- Water – You need to use warm water to activate the yeast. You should be able to keep a finger in it, without it being too hot.
- Honey – I always use raw honey. This is what gives it a slightly sweetened flavor.
- Oil – This recipe calls for canola oil, but I’ve used olive oil too.
- Salt – Kosher salt for the win.
- Oatmeal – Old fashioned oatmeal is really the only kind I buy now.
- Seeds – A combo of chia seeds, poppyseeds, and flax seeds.
- Nuts – A combo of pumpkin seeds and sunflower seeds. You can use raw or roasted, whatever you have or prefer.
- Flour – This recipe calls for white whole-wheat flour. I’ve also used a combo of regular whole wheat and all-purpose.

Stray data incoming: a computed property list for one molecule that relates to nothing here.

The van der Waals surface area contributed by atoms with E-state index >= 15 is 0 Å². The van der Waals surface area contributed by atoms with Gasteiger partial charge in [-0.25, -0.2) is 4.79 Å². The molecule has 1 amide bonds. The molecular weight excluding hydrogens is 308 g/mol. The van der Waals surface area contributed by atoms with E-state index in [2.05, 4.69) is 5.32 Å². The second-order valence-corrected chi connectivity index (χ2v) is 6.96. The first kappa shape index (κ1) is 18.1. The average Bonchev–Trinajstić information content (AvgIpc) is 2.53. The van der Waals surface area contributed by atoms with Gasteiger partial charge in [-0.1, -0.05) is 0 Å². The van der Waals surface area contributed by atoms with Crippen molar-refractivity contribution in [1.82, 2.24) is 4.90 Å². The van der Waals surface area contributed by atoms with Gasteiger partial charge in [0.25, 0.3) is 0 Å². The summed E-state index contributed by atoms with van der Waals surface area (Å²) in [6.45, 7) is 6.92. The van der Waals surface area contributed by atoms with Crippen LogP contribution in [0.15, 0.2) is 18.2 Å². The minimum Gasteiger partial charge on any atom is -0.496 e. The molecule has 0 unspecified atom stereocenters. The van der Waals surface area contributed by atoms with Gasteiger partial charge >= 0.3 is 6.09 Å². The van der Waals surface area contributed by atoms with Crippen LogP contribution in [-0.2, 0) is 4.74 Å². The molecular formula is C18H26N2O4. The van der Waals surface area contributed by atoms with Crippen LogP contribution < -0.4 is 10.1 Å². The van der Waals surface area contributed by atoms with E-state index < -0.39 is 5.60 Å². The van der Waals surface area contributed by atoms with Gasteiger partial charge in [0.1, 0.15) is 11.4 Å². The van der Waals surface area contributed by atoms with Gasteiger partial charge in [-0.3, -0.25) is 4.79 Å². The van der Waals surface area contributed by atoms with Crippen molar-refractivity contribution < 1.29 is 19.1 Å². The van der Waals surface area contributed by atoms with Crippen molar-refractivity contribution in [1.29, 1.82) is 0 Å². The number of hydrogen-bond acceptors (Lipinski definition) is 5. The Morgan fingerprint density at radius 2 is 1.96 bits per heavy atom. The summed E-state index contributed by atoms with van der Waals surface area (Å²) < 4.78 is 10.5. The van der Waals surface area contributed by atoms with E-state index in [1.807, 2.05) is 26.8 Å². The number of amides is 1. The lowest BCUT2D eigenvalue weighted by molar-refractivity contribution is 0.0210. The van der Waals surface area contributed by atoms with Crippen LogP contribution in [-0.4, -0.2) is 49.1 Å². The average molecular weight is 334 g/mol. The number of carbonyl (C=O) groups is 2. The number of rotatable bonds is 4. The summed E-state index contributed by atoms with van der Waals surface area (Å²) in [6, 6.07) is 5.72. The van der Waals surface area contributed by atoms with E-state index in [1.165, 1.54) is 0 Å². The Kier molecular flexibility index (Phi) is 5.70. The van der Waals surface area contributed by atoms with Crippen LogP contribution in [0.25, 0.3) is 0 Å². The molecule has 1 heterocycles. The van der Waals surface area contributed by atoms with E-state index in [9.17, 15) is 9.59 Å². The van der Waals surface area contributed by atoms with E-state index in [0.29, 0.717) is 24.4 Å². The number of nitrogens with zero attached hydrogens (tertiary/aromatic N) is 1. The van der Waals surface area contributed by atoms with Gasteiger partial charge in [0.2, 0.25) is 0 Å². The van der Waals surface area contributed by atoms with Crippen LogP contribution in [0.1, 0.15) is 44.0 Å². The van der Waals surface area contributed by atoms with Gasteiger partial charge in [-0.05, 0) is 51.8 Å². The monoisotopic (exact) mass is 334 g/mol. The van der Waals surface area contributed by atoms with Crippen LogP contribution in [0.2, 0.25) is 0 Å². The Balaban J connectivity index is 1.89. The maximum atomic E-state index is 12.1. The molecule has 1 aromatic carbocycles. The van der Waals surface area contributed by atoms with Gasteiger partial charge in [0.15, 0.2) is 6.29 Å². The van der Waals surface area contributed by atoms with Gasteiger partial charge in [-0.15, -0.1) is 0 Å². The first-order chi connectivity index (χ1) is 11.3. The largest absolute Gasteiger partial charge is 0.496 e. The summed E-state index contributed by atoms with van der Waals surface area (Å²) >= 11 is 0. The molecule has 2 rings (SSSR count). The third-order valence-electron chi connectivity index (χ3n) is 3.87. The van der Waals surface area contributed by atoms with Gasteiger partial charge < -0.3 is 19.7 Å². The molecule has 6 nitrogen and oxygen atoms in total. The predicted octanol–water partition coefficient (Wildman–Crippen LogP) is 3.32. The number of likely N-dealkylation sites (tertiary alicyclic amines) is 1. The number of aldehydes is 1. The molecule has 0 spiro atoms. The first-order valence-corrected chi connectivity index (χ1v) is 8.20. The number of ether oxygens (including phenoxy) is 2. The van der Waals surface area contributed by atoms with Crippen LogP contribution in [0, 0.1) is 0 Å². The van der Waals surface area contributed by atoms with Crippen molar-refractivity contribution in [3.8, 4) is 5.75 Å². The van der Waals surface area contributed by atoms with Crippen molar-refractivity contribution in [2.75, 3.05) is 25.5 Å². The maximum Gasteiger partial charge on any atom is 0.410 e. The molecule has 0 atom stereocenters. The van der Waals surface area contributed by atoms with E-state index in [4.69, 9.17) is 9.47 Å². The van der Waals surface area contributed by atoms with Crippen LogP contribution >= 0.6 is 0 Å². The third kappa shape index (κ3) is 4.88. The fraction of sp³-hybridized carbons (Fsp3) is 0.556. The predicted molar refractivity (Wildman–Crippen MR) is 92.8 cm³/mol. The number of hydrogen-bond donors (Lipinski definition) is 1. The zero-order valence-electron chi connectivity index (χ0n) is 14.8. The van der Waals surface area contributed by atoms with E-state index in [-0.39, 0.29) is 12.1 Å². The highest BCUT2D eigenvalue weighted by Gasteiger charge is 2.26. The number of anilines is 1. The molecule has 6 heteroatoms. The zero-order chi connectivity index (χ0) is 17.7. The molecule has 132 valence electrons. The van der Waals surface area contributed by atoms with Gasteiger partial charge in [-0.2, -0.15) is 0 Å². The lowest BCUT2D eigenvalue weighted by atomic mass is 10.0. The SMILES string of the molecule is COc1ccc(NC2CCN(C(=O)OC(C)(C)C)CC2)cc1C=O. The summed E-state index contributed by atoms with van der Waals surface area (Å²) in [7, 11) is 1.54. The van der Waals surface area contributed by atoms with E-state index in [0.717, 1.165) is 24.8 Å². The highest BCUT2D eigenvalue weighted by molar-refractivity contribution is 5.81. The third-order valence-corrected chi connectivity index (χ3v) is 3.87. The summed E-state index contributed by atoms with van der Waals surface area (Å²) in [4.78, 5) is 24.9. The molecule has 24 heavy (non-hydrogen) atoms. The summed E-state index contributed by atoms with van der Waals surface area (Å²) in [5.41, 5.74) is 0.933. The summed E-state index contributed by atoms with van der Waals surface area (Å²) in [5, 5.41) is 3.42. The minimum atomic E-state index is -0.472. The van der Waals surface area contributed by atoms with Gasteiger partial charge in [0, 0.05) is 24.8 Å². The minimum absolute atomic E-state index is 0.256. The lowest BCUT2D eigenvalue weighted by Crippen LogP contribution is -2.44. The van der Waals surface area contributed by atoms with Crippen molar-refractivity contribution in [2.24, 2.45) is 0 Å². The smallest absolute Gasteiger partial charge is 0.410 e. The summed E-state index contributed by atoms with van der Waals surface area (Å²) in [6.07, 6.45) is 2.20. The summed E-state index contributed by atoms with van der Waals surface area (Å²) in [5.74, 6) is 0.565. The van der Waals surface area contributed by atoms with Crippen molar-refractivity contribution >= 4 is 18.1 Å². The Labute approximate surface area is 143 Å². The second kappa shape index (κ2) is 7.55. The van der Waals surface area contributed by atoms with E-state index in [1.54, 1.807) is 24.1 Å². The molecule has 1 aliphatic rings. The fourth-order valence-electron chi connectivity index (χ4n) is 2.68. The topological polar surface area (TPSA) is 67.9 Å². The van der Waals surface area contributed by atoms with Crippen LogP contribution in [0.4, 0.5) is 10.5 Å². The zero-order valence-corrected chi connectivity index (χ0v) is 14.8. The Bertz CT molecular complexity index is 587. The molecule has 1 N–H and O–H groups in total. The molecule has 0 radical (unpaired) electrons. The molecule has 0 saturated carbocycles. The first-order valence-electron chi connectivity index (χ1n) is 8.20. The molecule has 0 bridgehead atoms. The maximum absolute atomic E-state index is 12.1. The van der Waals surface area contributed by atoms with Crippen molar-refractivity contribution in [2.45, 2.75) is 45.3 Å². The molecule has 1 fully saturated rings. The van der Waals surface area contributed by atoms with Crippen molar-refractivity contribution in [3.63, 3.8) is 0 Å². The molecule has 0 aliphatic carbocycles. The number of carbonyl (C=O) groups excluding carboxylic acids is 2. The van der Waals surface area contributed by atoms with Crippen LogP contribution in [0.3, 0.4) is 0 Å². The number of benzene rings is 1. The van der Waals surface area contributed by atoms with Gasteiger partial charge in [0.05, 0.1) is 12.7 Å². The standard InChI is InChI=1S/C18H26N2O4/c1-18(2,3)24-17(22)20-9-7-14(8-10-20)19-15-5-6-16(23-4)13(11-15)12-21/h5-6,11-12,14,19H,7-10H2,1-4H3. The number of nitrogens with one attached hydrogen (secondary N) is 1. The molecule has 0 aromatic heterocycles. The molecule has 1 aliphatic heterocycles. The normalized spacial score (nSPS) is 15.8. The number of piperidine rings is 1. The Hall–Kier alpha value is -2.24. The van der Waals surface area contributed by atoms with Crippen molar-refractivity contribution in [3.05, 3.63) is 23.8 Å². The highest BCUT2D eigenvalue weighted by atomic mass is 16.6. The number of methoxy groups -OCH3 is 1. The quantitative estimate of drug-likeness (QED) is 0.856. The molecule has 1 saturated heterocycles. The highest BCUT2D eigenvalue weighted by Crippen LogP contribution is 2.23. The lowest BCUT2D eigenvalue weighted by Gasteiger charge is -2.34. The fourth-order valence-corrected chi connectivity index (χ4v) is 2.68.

- Butter – Brush the tops of the bread loafs with butter, after baking.
How to make Multigrain Bread:
Note: You can definitely make this recipe by hand instead of using a mixer. It will take a little bit more time and some arm strength, but you can do it.
- Activate the yeast. Using a large standing mixer, combine the yeast, sugar, and warm water. Take a spatula, and stir it around a couple of times. Then let it sit for about 15 minutes so that the yeast activates. You should see a bubbly mixture when it’s ready. See above.
- Add other liquid ingredients, and salt. Add honey, oil, and salt. Stir again to mix well.
- Place dough hook on mixer, and start adding dry ingredients. Add the seeds and nuts, and about three cups of flour. Using dough hook, turn on mixer, and mix well.